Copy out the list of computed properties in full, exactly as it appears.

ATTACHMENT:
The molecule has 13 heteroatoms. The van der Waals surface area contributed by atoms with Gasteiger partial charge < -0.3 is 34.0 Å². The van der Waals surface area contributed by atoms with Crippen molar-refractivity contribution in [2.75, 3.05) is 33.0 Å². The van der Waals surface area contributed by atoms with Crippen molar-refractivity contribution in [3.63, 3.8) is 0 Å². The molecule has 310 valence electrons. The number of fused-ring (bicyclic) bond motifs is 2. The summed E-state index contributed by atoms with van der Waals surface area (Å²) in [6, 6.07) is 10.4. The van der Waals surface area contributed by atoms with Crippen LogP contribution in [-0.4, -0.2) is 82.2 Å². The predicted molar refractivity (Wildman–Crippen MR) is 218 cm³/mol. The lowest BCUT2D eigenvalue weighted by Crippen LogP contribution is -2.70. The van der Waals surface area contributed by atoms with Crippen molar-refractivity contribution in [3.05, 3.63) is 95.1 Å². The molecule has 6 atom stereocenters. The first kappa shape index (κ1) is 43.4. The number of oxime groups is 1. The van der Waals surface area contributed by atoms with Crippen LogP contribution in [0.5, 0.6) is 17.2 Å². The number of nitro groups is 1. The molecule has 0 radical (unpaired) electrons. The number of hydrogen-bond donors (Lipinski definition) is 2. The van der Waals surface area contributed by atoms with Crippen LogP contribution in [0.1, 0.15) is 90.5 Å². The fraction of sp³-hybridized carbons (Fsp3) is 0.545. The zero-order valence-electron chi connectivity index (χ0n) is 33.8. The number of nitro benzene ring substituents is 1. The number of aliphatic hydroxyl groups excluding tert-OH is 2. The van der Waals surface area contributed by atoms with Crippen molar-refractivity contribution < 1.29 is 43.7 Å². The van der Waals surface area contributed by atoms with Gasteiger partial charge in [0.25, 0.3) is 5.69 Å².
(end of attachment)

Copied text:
The molecule has 13 heteroatoms. The van der Waals surface area contributed by atoms with Gasteiger partial charge < -0.3 is 34.0 Å². The van der Waals surface area contributed by atoms with Crippen molar-refractivity contribution in [2.75, 3.05) is 33.0 Å². The van der Waals surface area contributed by atoms with Crippen molar-refractivity contribution in [3.63, 3.8) is 0 Å². The molecule has 310 valence electrons. The number of fused-ring (bicyclic) bond motifs is 2. The summed E-state index contributed by atoms with van der Waals surface area (Å²) in [6, 6.07) is 10.4. The van der Waals surface area contributed by atoms with Crippen LogP contribution in [-0.4, -0.2) is 82.2 Å². The predicted molar refractivity (Wildman–Crippen MR) is 218 cm³/mol. The lowest BCUT2D eigenvalue weighted by Crippen LogP contribution is -2.70. The van der Waals surface area contributed by atoms with Crippen molar-refractivity contribution in [3.05, 3.63) is 95.1 Å². The molecule has 6 atom stereocenters. The first kappa shape index (κ1) is 43.4. The number of oxime groups is 1. The van der Waals surface area contributed by atoms with Crippen LogP contribution in [0.5, 0.6) is 17.2 Å². The number of nitro groups is 1. The molecule has 0 radical (unpaired) electrons. The number of hydrogen-bond donors (Lipinski definition) is 2. The van der Waals surface area contributed by atoms with Crippen LogP contribution in [0.1, 0.15) is 90.5 Å². The fraction of sp³-hybridized carbons (Fsp3) is 0.545. The zero-order valence-electron chi connectivity index (χ0n) is 33.8. The number of nitro benzene ring substituents is 1. The number of aliphatic hydroxyl groups excluding tert-OH is 2. The van der Waals surface area contributed by atoms with Crippen molar-refractivity contribution < 1.29 is 43.7 Å². The van der Waals surface area contributed by atoms with Gasteiger partial charge in [0.25, 0.3) is 5.69 Å².